Written By: Paul Langer, DPM — Superfeet Wellness Panel Member. Paul Langer is a sports medicine podiatrist who treats athletes of all abilities at Twin Cities Orthopedics in Minneapolis, Minnesota. He is the author of Great Feet For Life and lectures internationally on the topics of lower extremity health and footwear.
Standing for long periods is known to contribute to significant discomfort and pain especially to the legs and low back. In fact, one study concluded that standing in one place for as little as one hour had negative health effects.*
The constant loading of the spine and lower limbs with minimal joint motion and muscle activation leads to altered stresses on weight bearing structures and fatigue of muscles. In addition, prolonged standing affects blood flow to the lower extremities which can also contribute to fatigue and discomfort.
Researchers consider those who spend more than 50% of their work in a weight bearing position as performing “prolonged standing” duties — more than half of all workers in the United States meet that criteria. Those who work in restaurants, retail, factories and hospitals can spend up to ten or twelve consecutive hours standing and walking in their duties.
Recently, standing desks have become popular as a method to offset the negative effects of prolonged seated work. However, prolonged standing can impair work performance and overall well-being and has recently become a focus in the research. Despite the interest, there is still much we do not know about minimizing negative health effects.
How to Reduce Discomfort from Standing All Day
Discomfort and Pain from Reduced Blood Flow
Lower leg fatigue, discomfort and swelling from prolonged standing can be due to gravity’s effects on blood flow.
The vascular system must work against gravity in order to return blood flow from the feet and legs back to the heart for recirculation. When standing, the muscles of the legs help to pump venous blood up our legs. If the muscles are not contracting and relaxing as they would be with walking or running, the blood circulates less efficiently causing decreased blood flow to muscles which can result in fatigue and discomfort.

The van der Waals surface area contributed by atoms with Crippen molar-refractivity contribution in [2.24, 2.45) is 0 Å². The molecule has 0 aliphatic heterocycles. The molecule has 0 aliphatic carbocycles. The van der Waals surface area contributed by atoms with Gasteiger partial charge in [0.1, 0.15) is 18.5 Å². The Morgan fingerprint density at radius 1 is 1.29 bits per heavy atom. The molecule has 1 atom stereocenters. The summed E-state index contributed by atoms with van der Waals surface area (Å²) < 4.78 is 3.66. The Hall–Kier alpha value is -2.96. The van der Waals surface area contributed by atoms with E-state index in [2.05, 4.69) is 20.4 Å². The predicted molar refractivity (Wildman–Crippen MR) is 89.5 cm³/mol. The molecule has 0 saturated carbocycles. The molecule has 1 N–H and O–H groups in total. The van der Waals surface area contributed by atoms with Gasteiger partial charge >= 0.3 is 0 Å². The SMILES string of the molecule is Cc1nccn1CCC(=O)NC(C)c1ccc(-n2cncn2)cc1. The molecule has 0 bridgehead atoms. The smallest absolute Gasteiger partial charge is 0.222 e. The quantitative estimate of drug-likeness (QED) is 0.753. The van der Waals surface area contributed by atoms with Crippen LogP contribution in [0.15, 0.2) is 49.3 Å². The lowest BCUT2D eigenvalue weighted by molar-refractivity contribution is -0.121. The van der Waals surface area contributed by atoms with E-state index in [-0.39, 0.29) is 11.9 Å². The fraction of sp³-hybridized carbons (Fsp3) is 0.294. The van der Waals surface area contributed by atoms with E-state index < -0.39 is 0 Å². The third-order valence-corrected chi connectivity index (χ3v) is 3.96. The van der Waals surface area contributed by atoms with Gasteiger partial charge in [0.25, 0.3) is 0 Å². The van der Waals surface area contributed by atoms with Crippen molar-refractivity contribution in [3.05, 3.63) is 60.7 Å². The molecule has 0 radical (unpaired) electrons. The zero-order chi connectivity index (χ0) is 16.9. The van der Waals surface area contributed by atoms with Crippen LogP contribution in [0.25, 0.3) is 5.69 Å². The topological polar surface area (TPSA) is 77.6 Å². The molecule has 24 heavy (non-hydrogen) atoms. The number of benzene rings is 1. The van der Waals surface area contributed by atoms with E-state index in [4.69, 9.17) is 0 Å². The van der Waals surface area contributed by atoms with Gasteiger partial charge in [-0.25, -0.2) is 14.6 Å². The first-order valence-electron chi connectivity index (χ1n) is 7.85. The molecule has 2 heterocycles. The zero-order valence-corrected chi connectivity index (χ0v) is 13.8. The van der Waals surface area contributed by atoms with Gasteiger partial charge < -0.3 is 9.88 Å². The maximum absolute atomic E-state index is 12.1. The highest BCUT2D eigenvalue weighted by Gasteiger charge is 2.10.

The inefficient blood flow can also result in swelling which causes discomfort and can cause shoes to become tighter, further contributing to foot pain.
Methods of reducing discomfort due to blood flow issues include:
• Wearing compression stockings to reduce swelling and assist in venous return
• Doing exercises like calf raises to engage the natural muscle pumping mechanism
• Elevating the legs when taking seated breaks and/or at the end of the workday
Discomfort and Pain from Muscle Fatigue
Muscle fatigue is the other major consequence of standing and contributes to back, leg and foot pain. Hard floors and improper footwear can contribute to fatigue which progresses to discomfort and then pain with prolonged standing. “Anti-fatigue” mats have been used to offset the effects of hard floors with mixed results in the research, but overall seem to be favorable. Body mass Index, previous injuries and biomechanical factors may contribute to fatigue and pain as well.
A review of the literature in 2017 by Jennifer Anderson and colleagues** recommended a number of interventions to minimize the negative effects of prolonged standing:
• Changing work flow and work stations to include periods of walking and sitting in order to break up periods of standing
• Using mats, especially on hard floors
• Wearing compression stockings to assist in blood flow
Other recommendations require more research.
Footwear and Insoles for Standing All Day
We know that footwear affects comfort and muscle fatigue but not in predictable ways, which means the optimal footwear is different from person to person. Studies on running injuries have shown that fatigue and pain are decreased when runners choose the most comfortable shoe and or insole. This concept would very likely apply to prolonged standing as well.
Some studies show that the addition of insoles to a comfortable shoe can provide improved cushioning and pressure distribution. Insoles that support the arch distribute pressure better than flat insoles which can be important in minimizing not just foot but also low back and leg fatigue and pain.
Until we have better research on footwear for prolonged standing, I encourage my patients to spend time evaluating shoes, selecting the most comfortable ones that are suitable for their work environment and then if still having excessive discomfort or pain to consider adding an insole to their shoe.
*Waters, Thomas R., and Robert B. Dick. "Evidence of health risks associated with prolonged standing at work and intervention effectiveness." Rehabilitation Nursing 40, no. 3 (2015): 148-165.
**Anderson, Jennifer, Anita E. Williams, and Christopher J. Nester. "A narrative review of musculoskeletal problems of the lower extremity and back associated with the interface between occupational tasks, feet, footwear and flooring." Musculoskeletal Care 15, no. 4 (2017): 304-315.
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